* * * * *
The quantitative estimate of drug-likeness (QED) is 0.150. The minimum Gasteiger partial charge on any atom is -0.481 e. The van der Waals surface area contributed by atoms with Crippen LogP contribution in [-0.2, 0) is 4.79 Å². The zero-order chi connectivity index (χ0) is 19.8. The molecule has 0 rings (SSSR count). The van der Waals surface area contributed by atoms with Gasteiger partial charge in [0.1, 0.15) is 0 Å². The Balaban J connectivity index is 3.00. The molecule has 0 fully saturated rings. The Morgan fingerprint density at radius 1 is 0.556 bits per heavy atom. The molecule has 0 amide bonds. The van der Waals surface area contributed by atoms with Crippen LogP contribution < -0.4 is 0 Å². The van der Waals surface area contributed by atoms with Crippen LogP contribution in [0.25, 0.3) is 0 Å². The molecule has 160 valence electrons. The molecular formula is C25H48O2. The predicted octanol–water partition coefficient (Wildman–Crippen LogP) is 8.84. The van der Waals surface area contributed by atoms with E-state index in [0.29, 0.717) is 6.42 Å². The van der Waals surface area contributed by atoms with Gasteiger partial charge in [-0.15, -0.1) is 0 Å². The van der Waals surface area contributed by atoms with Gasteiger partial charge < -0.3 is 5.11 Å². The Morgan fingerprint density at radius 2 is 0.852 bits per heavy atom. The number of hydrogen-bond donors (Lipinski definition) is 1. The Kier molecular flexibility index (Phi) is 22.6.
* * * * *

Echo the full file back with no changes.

The quantitative estimate of drug-likeness (QED) is 0.150. The minimum Gasteiger partial charge on any atom is -0.481 e. The van der Waals surface area contributed by atoms with Crippen LogP contribution in [-0.2, 0) is 4.79 Å². The zero-order chi connectivity index (χ0) is 19.8. The molecule has 0 rings (SSSR count). The van der Waals surface area contributed by atoms with Gasteiger partial charge in [0.1, 0.15) is 0 Å². The Balaban J connectivity index is 3.00. The molecule has 0 fully saturated rings. The Morgan fingerprint density at radius 1 is 0.556 bits per heavy atom. The molecule has 0 amide bonds. The van der Waals surface area contributed by atoms with Crippen LogP contribution < -0.4 is 0 Å². The van der Waals surface area contributed by atoms with Crippen LogP contribution in [0.25, 0.3) is 0 Å². The molecule has 160 valence electrons. The molecular formula is C25H48O2. The predicted octanol–water partition coefficient (Wildman–Crippen LogP) is 8.84. The van der Waals surface area contributed by atoms with E-state index in [0.29, 0.717) is 6.42 Å². The van der Waals surface area contributed by atoms with Gasteiger partial charge in [-0.15, -0.1) is 0 Å². The van der Waals surface area contributed by atoms with Gasteiger partial charge < -0.3 is 5.11 Å². The Morgan fingerprint density at radius 2 is 0.852 bits per heavy atom. The number of hydrogen-bond donors (Lipinski definition) is 1. The Kier molecular flexibility index (Phi) is 22.6.